Friday, April 20, 2018

Aquatic moss could clean up arsenic from contaminated waterways

READ THE STORY courtesy of Bill Hodges

Arsenic was long used for treating wood, but this was banned in consumer products in 2004 due to concerns over its toxicity. However, the element continues to pose a risk in many areas as deposits naturally occurring in the ground and bedrock can contaminate water as a result of mining operations. One such area where this occurs is northern Sweden, but now researchers have identified a moss there that can quickly remove the harmful substance and make the water safe to drink.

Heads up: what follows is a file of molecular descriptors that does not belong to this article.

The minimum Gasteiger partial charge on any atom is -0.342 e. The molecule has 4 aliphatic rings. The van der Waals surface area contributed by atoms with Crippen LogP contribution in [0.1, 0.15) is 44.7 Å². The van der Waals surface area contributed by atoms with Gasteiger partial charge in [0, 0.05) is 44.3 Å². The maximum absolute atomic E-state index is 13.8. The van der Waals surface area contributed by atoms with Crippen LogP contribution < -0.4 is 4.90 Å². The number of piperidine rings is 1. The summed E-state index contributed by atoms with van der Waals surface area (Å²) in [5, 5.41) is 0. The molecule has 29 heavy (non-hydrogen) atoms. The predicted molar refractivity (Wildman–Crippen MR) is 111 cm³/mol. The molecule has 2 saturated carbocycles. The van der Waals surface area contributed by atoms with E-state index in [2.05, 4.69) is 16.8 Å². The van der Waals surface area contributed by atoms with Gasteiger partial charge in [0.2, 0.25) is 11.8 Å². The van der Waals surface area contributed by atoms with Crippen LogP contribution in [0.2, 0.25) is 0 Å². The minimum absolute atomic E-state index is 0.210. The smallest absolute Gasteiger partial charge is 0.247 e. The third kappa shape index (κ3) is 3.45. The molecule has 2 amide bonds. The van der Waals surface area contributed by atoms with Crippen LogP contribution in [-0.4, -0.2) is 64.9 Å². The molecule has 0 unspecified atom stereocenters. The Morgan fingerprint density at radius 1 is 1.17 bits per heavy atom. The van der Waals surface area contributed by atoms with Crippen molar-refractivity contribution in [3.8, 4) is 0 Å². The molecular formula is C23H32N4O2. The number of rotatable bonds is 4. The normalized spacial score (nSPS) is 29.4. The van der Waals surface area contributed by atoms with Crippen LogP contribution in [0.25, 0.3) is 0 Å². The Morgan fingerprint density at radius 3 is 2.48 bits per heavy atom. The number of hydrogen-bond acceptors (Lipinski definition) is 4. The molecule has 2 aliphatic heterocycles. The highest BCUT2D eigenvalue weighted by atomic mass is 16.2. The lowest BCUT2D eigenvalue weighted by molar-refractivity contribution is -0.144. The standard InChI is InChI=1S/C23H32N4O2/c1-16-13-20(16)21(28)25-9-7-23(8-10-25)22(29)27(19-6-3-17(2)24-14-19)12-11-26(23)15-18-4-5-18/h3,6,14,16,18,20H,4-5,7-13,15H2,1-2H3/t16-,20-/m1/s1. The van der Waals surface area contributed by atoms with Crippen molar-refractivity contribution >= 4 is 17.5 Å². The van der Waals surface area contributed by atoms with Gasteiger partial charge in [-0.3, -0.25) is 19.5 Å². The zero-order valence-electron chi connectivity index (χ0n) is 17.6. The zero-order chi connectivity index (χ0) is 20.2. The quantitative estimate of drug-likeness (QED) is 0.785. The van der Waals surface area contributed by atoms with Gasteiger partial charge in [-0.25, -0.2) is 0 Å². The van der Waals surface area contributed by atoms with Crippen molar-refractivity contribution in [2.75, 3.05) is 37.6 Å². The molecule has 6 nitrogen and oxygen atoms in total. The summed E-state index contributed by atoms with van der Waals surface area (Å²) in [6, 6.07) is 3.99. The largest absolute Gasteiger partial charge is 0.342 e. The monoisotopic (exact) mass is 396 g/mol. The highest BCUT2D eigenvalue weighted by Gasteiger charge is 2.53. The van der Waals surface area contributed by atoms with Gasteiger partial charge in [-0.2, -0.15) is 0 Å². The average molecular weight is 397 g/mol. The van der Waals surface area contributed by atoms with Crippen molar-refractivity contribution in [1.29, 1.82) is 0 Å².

It's not just drinking from waterways contaminated with arsenic that poses a risk to humans because the substance is also absorbed by plants, either from the soil or from arsenic-contaminated water used for irrigation. This can lead to high levels of arsenic in everything from rice and leafy greens, to wheat and root vegetables.
Now researchers from Stockholm University have discovered an environmentally friendly way of removing arsenic from water in the form of the aquatic moss Warnstorfia fluitans. This moss is found in various countries around the world, including Sweden, and was found to have the ability to absorb and adsorb arsenic from water in a very short time.

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